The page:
The senior historian of the Soviet Union presents a powerful and original analysis of the warring between Lenin and Stalin and the collapse of the Soviet empire
By Neal Ascherson
6 Mar 2005
The Soviet Century
by Moshe Lewin
Verso £25 pp416
Where did it all go wrong? It’s the question which comes to every old Marxist, whether or not he or she were part of the world communist movement in the 20th century: what was the virus which eventually deformed the Bolshevik revolution and the Soviet Union and all the communist parties, ruling or not, which followed the Soviet model?
Some reread Marx, concluding that all would have been well if Lenin had not been so selective about the great man’s message. Many others conclude that the attempt to build Marxist socialism in Europe’s least industrialised society was doomed from the start. A few think that Lenin was to blame for what he did to the Bolshevik party before the revolution: forging it into a conspiracy whose natural style of government could only be dictatorship.
But far the most popular answer has always been a name rather than an analysis. Stalin is what went wrong. If only Lenin had not died in 1924, he would have steered the Soviet Union towards something like a socialist democracy – a one-party state, certainly, but one where free opinions competed and only a handful of genuine counter-revolutionary terrorists would have to be put behind barbed wire.
Moshe Lewin draws on several of these explanations. He considers that the basic weakness of the Tsarist system repeated itself. ‘Old Russia, where the development of the state and its power always preceded social advance, had ended up stumbling: the political system became blocked, impeding any economic and social progress. And here [in the USSR after 1960] was the same scenario repeating itself – and in the course of the same century.’ Lewin retains faith in the correctness of Lenin’s vision, especially at the end of his life.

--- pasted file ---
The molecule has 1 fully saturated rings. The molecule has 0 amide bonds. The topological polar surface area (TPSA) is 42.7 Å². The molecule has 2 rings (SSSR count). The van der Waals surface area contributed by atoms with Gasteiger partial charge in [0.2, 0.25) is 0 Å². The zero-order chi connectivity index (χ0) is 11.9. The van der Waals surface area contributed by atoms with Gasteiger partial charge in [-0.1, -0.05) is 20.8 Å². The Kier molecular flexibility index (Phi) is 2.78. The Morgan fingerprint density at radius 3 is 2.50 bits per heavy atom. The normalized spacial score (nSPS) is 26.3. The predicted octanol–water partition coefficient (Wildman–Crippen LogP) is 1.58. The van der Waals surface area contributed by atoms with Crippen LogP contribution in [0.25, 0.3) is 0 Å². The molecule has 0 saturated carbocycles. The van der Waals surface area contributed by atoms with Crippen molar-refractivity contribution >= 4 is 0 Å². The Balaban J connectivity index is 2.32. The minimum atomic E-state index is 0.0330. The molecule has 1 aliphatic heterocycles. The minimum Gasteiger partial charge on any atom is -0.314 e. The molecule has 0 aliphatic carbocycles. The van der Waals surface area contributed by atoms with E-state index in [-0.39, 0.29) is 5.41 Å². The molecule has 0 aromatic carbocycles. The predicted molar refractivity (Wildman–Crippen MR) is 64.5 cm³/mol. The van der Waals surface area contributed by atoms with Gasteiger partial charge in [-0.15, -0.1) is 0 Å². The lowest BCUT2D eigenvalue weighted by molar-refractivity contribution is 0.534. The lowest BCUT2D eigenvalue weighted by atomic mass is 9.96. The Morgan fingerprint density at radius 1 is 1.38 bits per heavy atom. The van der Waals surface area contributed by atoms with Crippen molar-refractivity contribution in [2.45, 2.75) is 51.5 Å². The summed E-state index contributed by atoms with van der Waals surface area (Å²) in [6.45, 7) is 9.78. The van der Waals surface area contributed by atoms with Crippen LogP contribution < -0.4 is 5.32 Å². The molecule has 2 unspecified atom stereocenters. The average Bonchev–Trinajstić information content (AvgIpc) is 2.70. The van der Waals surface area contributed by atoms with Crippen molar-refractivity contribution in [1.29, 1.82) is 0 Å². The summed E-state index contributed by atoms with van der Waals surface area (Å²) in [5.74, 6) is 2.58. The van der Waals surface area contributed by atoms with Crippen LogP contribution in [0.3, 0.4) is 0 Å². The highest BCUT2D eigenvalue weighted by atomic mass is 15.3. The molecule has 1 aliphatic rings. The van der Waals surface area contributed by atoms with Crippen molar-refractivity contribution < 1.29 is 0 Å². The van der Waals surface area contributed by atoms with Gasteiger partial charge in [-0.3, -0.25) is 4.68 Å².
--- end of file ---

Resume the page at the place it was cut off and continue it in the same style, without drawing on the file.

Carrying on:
Today, Lewin is the senior historian of the Soviet Union living outside Russia. Nearly 40 years ago, he made a name with Lenin’s Last Struggle , a short, brilliant account of how the dying leader fought vainly to return the Bolshevik party to internal democracy and to prevent Stalin succeeding him. Now, he says, he would have written it differently: the mass of secret material accessible in Soviet archives reveals that he was on the right track but didn’t know the half of it. Lenin’s conflict with Stalin was much broader and more fundamental than Lewin guessed in 1969, covering everything from the party’s role in the state through economic strategy to the future of the peasantry.
Lewin believes that two utterly different ideologies of the state collided here. Lenin aimed to steer Bolshevism back towards its origins in European social democracy. Stalin intended to build an all-powerful superstate, unitary and authoritarian. Lewin calls that tradition ‘agrarian despotism’, a system out of time with the enormous industrial society which it created but ultimately failed to manage.
The Soviet Century is not exactly a narrative but a selection of themes in Soviet history which can now be re-interpreted in the light of the new archive material. Lewin is scornful of Western interpretations and equally scathing about Russian post-Soviet attitudes. ‘Not content with looting and squandering the nation’s wealth, the “reformers” mounted a frontal assault on the past, directed at its culture, identity and vitality. This was no critical approach to the past; it was sheer ignorance.’